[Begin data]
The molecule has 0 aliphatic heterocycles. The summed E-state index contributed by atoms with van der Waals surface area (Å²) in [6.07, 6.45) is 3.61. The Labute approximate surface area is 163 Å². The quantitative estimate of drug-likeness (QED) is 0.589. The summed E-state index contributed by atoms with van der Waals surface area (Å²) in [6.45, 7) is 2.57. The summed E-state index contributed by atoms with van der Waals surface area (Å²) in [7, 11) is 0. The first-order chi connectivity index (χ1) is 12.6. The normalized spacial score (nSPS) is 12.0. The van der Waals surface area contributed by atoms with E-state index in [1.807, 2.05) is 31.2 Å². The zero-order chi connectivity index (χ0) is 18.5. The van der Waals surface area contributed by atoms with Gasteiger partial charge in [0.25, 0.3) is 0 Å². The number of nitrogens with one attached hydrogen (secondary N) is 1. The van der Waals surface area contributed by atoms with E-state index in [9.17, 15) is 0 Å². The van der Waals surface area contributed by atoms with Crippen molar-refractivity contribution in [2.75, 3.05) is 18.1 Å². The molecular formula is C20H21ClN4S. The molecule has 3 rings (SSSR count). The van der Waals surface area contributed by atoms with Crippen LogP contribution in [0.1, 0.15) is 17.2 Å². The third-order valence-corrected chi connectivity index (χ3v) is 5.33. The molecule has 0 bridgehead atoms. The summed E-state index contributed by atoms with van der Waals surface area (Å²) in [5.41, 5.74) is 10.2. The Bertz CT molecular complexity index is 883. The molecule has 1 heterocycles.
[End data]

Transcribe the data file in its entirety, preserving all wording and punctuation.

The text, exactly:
The molecule has 0 aliphatic heterocycles. The summed E-state index contributed by atoms with van der Waals surface area (Å²) in [6.07, 6.45) is 3.61. The Labute approximate surface area is 163 Å². The quantitative estimate of drug-likeness (QED) is 0.589. The summed E-state index contributed by atoms with van der Waals surface area (Å²) in [6.45, 7) is 2.57. The summed E-state index contributed by atoms with van der Waals surface area (Å²) in [7, 11) is 0. The first-order chi connectivity index (χ1) is 12.6. The normalized spacial score (nSPS) is 12.0. The van der Waals surface area contributed by atoms with E-state index in [1.807, 2.05) is 31.2 Å². The zero-order chi connectivity index (χ0) is 18.5. The van der Waals surface area contributed by atoms with Gasteiger partial charge in [0.25, 0.3) is 0 Å². The number of nitrogens with one attached hydrogen (secondary N) is 1. The van der Waals surface area contributed by atoms with E-state index in [9.17, 15) is 0 Å². The van der Waals surface area contributed by atoms with Crippen molar-refractivity contribution in [2.75, 3.05) is 18.1 Å². The molecular formula is C20H21ClN4S. The molecule has 3 rings (SSSR count). The van der Waals surface area contributed by atoms with Crippen LogP contribution in [0.1, 0.15) is 17.2 Å². The third-order valence-corrected chi connectivity index (χ3v) is 5.33. The molecule has 0 bridgehead atoms. The summed E-state index contributed by atoms with van der Waals surface area (Å²) in [5.41, 5.74) is 10.2. The Bertz CT molecular complexity index is 883. The molecule has 1 heterocycles.